Dagsvik silent on the detection limit of their instrument

The suitability of their method to investigate the presence or absence of global warming has not been demonstrated.

Dagsvik silent on the detection limit of their instrument
In forskning.no, Dagsvik offers smoke and mirrors but fails to respond to the core my criticisms of their controversial discussion note. 

This blog post was publihed in Norwegian in forskersonen.no

In his response to  my critique of Dagsvik and Moen’s discussion note, John K. Dagsvik fails to address my fundamental points:

What is the sensitivity of the model they used?

I asked about the sensitivity of the method they had employed: How much would the climate need to change for them to detect an impact that could be ascribed to CO2? JD did not respond to that point.

JD confirmed elsewhere that their study had not ascertained that CO2 had not influenced the climate, it only found that the analyzed temperatures had not changed enough to be detected by the employed method. This is why I would like to repeat my question: What is the sensitivity of the method?

In his response, Dagsvik explained:

A purely statistical (stochastic) model was used to analyze a selection of temperature series, each by itself. Using more weather stations does not make the analysis more or less precise.

This statement confirms my suspicion that they tried to detect climate change in the temperature records of an individual weather station.

Seeking to detect global climate change in the records of an individual weather station is like trying to ascertain a pandemic by observing one individual's body temperature.

In that context, I would like to point to the discussion note:

From these estimates and the formula above it follows [..] that the upper bound of the temperatures in July in Oslo becomes 51.0 degrees Celsius. The highest temperature ever recorded in Oslo is 35 degrees (21 July 1901), which we note is substantially lower than the upper bound. [..] Thus, even in a stationary model with normally distributed variations, such as FGN [the model employed by JD], quite extreme temperature realizations are possible.

That means, in other words, that the temperature in Oslo would need to rise well above 51 degrees to be detected as abnormally warm. And JD would need several such extreme temperatures to ascertain that the climate had changed. If deviations by tens of degrees, or even several degrees from the historical record are required for the method to indicate there is something going on, we could not expect it to confirm climate change, given that the IPCC reports an increase in global average temperature by just over one degree compared to the preindustrial level. The quotes strengthen me in my suspicion that the method used was really not suitable to investigate the research question that was posed. In that case, the failure of the method to detect a systematic temperature rise would hence indicate the method's insufficient precision rather than the absence of climate change.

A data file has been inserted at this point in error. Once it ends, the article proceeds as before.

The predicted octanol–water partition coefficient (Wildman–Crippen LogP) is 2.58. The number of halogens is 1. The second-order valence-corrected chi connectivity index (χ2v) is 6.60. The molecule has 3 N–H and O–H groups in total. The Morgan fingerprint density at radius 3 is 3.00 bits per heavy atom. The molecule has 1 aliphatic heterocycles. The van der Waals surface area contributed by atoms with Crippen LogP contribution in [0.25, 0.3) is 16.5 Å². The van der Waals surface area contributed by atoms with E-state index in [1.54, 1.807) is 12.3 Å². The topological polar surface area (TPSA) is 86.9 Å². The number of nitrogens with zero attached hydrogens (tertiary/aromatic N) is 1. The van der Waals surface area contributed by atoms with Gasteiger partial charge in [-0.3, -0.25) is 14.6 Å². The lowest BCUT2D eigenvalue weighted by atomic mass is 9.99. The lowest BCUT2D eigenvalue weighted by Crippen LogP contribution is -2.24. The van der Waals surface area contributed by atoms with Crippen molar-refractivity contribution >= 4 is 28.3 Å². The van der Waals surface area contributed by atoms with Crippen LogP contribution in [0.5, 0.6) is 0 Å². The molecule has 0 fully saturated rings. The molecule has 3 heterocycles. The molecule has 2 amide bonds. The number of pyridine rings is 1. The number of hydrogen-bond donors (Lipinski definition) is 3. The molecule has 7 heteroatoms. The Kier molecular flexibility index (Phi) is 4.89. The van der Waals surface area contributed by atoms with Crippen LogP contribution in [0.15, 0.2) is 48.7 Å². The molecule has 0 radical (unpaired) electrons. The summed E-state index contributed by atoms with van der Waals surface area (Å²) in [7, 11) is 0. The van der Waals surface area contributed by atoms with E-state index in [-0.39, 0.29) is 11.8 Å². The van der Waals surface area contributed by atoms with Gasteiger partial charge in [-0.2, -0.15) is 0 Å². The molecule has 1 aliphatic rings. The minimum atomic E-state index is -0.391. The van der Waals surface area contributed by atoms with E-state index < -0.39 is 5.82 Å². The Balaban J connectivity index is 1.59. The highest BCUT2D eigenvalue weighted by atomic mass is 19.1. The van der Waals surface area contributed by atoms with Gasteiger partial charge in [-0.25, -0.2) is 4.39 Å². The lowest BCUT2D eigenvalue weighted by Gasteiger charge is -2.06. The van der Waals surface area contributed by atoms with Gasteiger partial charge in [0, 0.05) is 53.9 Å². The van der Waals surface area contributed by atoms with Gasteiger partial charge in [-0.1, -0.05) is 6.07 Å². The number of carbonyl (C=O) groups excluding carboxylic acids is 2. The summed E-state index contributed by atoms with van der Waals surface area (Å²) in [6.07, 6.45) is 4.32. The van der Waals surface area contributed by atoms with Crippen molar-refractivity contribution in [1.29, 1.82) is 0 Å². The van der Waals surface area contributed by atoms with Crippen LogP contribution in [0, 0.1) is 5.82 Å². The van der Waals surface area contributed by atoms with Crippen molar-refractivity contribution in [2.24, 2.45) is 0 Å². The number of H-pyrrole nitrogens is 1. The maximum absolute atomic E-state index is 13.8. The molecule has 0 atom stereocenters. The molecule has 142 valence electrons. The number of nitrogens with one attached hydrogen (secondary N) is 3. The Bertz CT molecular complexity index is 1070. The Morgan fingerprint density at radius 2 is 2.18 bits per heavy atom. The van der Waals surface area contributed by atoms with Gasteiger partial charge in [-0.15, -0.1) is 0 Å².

What has fluid mechanics to do with temperature analysis?

I criticized the discussion note for a literature review that was off-topic, i.e. it was irrelevant to the research they presented. JD did not respond to this critique. I also showed that their literature review repeated standard climate-denialist talking points based on outdated references and had ignored newer evidence that showed the assertions to be false. While JD provided some arguments with newer references that try to salvage their earlier assertions, this does not address the issue of the irrelevance of these points to the study they had conducted.

I shared Dagsvik's texts with my colleague Simen Åndøy Ellingsen, professor of fluid mechanics. He sums up a lengthy email to me with:

"The argument is irrelevant. These properties of Navier-Stokes' equations, which are inherently correct in principle, do not change the fact that climate models provide predictions good enough to inform best response decisions. It's a common misconception. The flow is chaotic locally, but statistically it is quite predictable; Just think of the flow in a stream – if you look from a few centimetres away second by second, it's chaos, but if you take a step back, you'll see a calm current that changes slowly. Call it weather vs. climate, if you will. Navier-Stokes describes the first image, but it's the latter that's interesting here. Take-home message: Solving Navier-Stokes' equation in full detail is here completely uninteresting, nor necessary to make useful predictions."

Ellingsen also points out that similar approaches to Navier-Stokes' equations are used in almost all practical applications, and form the basis for today's design of aircraft, ships, cars, processor fans, oil pipes, wind turbines, hydropower and much, much more.

Since Dagsvik and Moen clearly do not understand fluid mechanics, why do they see themselves competent to assess these complex arguments about atmospheric physics which they reproduce in a one-sided manner in their note? To argue even that atmospheric physicists are wrong in their use of fluid mechanics?

Given the lack of understanding of the science they are discussing, and the lack of relevance to the question they are investigating, Dagsvik and Moen should remove paragraphs 3-6 and parts of paragraph 1 of the discussion note.